Adele Feldman refers to a 'gift' because of her belief that since boyhood Freidson had had this curiosity and this way of observing things from different points of view. To this day, she does not really know if during their childhood he showed her the other side of the problem merely to be contrary. Nonetheless, she remembers that he manifested this way of analyzing things since their early years. Later, in his maturity, Freidson's knowledge expanded, but his way of looking at things remained the same. To her, the fact that he had "vast knowledge" and the power to "talk on anything" were only additions to his gift. His older sister's testimony and inherent and immanent characteristics thus seems to reveal a trait of his personality and his way of being and acting.
What Freidson's widow, Helen Giambruni, said about his approach to a subject or an issue as he wrote coincides to a great extent with Adele Feldman's view. Both as a child and as a mature writer one can see him following this progression that simultaneously goes "around and through."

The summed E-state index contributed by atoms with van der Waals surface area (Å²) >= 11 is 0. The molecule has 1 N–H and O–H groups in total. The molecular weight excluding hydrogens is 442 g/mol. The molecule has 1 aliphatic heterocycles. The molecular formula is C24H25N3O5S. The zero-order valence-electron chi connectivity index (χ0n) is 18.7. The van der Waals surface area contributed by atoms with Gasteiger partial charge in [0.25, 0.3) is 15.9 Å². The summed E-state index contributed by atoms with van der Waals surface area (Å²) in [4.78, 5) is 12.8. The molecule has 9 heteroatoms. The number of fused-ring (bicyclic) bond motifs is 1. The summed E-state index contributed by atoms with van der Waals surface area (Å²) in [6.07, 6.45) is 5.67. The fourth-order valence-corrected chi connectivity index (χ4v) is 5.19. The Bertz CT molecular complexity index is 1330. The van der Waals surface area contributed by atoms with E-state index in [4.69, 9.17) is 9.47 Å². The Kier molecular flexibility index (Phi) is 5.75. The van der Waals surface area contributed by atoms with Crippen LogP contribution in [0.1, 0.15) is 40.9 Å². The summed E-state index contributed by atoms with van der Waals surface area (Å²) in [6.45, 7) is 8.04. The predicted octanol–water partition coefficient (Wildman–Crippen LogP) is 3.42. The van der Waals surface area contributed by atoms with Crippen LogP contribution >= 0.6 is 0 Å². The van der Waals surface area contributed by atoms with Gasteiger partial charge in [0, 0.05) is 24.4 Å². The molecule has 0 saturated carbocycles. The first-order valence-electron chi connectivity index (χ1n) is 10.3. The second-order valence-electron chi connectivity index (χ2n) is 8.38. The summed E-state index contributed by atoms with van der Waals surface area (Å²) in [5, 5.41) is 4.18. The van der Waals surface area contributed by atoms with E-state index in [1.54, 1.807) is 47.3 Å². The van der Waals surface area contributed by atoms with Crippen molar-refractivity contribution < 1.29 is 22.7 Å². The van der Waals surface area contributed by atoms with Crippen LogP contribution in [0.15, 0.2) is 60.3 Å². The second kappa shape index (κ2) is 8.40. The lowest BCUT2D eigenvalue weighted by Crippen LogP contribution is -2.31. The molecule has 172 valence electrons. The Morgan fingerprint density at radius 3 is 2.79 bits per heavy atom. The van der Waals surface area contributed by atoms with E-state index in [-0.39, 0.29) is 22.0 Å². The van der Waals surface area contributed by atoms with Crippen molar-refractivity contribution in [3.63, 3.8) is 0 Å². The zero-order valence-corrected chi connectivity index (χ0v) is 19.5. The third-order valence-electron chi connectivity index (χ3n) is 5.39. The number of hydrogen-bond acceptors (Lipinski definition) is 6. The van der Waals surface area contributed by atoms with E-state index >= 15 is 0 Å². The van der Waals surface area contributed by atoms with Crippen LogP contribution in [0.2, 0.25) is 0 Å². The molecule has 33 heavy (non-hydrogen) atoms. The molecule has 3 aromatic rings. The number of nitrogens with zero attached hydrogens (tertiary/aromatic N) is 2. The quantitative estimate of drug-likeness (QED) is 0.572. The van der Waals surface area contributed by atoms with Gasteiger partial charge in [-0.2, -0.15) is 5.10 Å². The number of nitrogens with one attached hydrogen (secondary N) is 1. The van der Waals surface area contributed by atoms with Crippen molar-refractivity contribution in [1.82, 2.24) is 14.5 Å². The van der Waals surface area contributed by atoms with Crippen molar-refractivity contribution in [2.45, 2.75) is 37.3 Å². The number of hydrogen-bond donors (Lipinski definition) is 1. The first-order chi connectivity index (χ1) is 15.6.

Giambruni met Freidson in 1974 in California when Eliot Freidson, already separated from his second wife Judith Lorber, was a fellow of the Center for Advanced Study in Behavioral Science at Stanford University. At the time, he lived at his friend Howard Becker's home in San Francisco. Helen Giambruni was finishing her PhD. She is a highly cultured person who speaks easily in different languages.
For Giambruni, in each article he wrote and in each book he published, Freidson examined an aspect he had already analyzed in a previous publication in greater depth, or considered yet another facet of the same aspect. She emphasized that Freidson did not analyze different themes. Giambruni was not just his partner. Professionally, she worked as a reader and editor for academic journals. She read, and possibly revised, many articles and books that Freidson published from the 1970s onwards, when they started living together. Hence, her comment seems to be authoritative; it is, above all, extremely qualified. In her view, during his whole professional career, Freidson dealt with a single theme - the medical profession and professionalism - bringing more density to it with each new work. In this respect, she told me that:
I always read what he had just written, and I would read it and think, "Well, now he's done that. What's he going to do next? How is he going to find another subject?" I always thought, "Well, maybe he should find something totally different." But he always had something more, until maybe the very end, and that may have been growing old more than lack of subject. ... And Eliot Freidson just stayed there and bored in [emphasis added].